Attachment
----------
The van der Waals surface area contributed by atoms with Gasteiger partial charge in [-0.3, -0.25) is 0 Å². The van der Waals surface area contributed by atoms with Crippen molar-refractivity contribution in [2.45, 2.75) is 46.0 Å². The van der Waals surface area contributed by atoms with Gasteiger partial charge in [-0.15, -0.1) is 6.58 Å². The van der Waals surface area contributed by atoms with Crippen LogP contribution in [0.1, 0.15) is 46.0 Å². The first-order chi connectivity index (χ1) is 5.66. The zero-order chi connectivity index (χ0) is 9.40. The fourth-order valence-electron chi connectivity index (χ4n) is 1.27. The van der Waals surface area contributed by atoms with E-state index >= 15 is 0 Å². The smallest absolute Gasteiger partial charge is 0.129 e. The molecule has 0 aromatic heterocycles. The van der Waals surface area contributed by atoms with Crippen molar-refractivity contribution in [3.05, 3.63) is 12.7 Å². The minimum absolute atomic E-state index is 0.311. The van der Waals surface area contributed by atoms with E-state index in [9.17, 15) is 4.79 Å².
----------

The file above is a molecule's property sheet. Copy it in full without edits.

The van der Waals surface area contributed by atoms with Gasteiger partial charge in [-0.3, -0.25) is 0 Å². The van der Waals surface area contributed by atoms with Crippen molar-refractivity contribution in [2.45, 2.75) is 46.0 Å². The van der Waals surface area contributed by atoms with Gasteiger partial charge in [-0.15, -0.1) is 6.58 Å². The van der Waals surface area contributed by atoms with Crippen LogP contribution in [0.1, 0.15) is 46.0 Å². The first-order chi connectivity index (χ1) is 5.66. The zero-order chi connectivity index (χ0) is 9.40. The fourth-order valence-electron chi connectivity index (χ4n) is 1.27. The van der Waals surface area contributed by atoms with E-state index >= 15 is 0 Å². The smallest absolute Gasteiger partial charge is 0.129 e. The molecule has 0 aromatic heterocycles. The van der Waals surface area contributed by atoms with Crippen molar-refractivity contribution in [3.05, 3.63) is 12.7 Å². The minimum absolute atomic E-state index is 0.311. The van der Waals surface area contributed by atoms with E-state index in [9.17, 15) is 4.79 Å².